Maurizio Molinari’s group has published a study in Nature Communications revealing the mechanisms regulating nuclear envelope dynamics in response to induction and to resolution of pharmacologic stresses. Kucinska, M.K., et al (2023) Nature Comm. 14, 3497.
Bellinzona, June 27, 2023 – The nuclear envelope (NE) is a continuation of the endoplasmic reticulum (ER). In nucleated cells, it protects the genetic material with two membranes, the inner (INM) and outer nuclear membrane (ONM). The NE is highly dynamic. It undergoes deconstruction and reassembly during open mitosis and regulates the exchange of macromolecules between nucleoplasm and cytoplasm. Dysfunction in its structural assembly and dynamics is observed in tumors and laminopathies. The even distance between the INM and ONM that compose the NE is maintained by LINC complexes, which are formed by SUN proteins in the INM and NESPRIN proteins in the ONM covalently linked via disulfide bonds.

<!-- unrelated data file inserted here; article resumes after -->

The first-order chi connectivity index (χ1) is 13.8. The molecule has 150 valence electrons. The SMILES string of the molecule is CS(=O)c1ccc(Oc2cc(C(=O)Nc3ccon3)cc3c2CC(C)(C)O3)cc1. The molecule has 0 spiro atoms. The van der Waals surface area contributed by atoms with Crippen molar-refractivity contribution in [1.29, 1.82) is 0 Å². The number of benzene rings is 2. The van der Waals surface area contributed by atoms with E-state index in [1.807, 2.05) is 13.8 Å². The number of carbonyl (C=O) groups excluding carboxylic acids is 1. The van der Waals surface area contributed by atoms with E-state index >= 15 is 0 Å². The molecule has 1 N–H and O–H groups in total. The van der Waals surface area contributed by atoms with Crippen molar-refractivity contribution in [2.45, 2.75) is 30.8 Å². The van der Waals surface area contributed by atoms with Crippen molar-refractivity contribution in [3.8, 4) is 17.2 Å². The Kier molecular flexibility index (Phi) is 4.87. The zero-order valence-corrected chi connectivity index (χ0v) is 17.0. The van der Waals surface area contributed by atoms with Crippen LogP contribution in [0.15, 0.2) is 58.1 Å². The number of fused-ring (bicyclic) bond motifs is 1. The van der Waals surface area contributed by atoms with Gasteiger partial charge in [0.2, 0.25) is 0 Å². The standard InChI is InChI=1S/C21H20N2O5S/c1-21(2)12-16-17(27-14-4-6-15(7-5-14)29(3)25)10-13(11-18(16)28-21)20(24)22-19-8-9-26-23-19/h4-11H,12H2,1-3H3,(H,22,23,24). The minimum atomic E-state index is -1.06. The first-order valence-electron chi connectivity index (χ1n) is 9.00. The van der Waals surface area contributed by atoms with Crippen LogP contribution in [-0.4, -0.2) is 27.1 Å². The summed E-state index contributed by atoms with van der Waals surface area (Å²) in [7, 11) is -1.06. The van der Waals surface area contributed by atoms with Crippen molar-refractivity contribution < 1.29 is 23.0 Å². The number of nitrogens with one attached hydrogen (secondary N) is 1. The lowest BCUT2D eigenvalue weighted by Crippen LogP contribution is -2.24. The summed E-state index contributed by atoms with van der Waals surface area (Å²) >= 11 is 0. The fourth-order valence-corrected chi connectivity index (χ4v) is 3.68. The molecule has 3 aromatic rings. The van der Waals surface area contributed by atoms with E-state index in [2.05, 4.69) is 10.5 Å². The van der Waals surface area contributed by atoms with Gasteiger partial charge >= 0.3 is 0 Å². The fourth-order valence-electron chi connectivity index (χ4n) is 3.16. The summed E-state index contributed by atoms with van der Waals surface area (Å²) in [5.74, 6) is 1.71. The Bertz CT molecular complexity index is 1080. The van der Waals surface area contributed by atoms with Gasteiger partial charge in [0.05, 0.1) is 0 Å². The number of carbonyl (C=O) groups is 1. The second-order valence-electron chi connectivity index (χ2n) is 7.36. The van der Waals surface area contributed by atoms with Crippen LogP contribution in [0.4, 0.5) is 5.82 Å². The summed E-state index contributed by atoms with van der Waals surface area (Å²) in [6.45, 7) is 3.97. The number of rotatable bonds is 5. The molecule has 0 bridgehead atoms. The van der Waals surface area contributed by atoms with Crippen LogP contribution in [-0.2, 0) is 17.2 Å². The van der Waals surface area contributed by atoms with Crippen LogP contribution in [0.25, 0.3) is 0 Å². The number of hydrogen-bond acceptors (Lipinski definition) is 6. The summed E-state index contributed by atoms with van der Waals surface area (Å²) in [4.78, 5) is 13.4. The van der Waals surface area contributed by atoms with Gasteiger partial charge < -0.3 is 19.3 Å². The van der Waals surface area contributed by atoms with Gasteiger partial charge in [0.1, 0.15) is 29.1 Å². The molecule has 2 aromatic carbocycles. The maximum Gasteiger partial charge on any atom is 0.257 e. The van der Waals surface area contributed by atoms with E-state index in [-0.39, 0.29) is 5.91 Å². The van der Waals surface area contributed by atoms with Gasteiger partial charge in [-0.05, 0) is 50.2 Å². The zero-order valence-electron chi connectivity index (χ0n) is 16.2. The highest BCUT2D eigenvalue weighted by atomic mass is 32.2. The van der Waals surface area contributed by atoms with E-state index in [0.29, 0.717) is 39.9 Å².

The study reveals that the adaptation of the NE structure to changes in cellular homeostasis (e.g., upon pharmacologic-induced cellular stress) requires disassembly of the LINC complexes by the ONM-resident TMX4 reductase. TMX4 reversibly detaches SUN from NESPRIN proteins thereby allowing the swelling of the ONM. Upon conclusion of the cellular stress, physiologic conditions are restored by selective autophagy (i.e., lysosomal clearance) of ONM portions, which involves the autophagy receptor SEC62, the LC3 lipidation machinery and the direct capture of ONM portions by degradative LAMP1/RAB7-positive endolysosomes.
Molinari’s Group is now exploring whether the mechanisms regulating NE dynamics are hijacked by viruses that perturb NE structure to promote egress of their capsid from the nucleoplasm during their infection cycle.
A) 3D reconstruction of ONM’s asymmetric vesiculation by room temperature electron tomography.
B) Isosurface representation of a cryo electron tomogram showing intact (INM:ONM distance <50nm) and reduced LINC complexes (INM:ONM >50nm).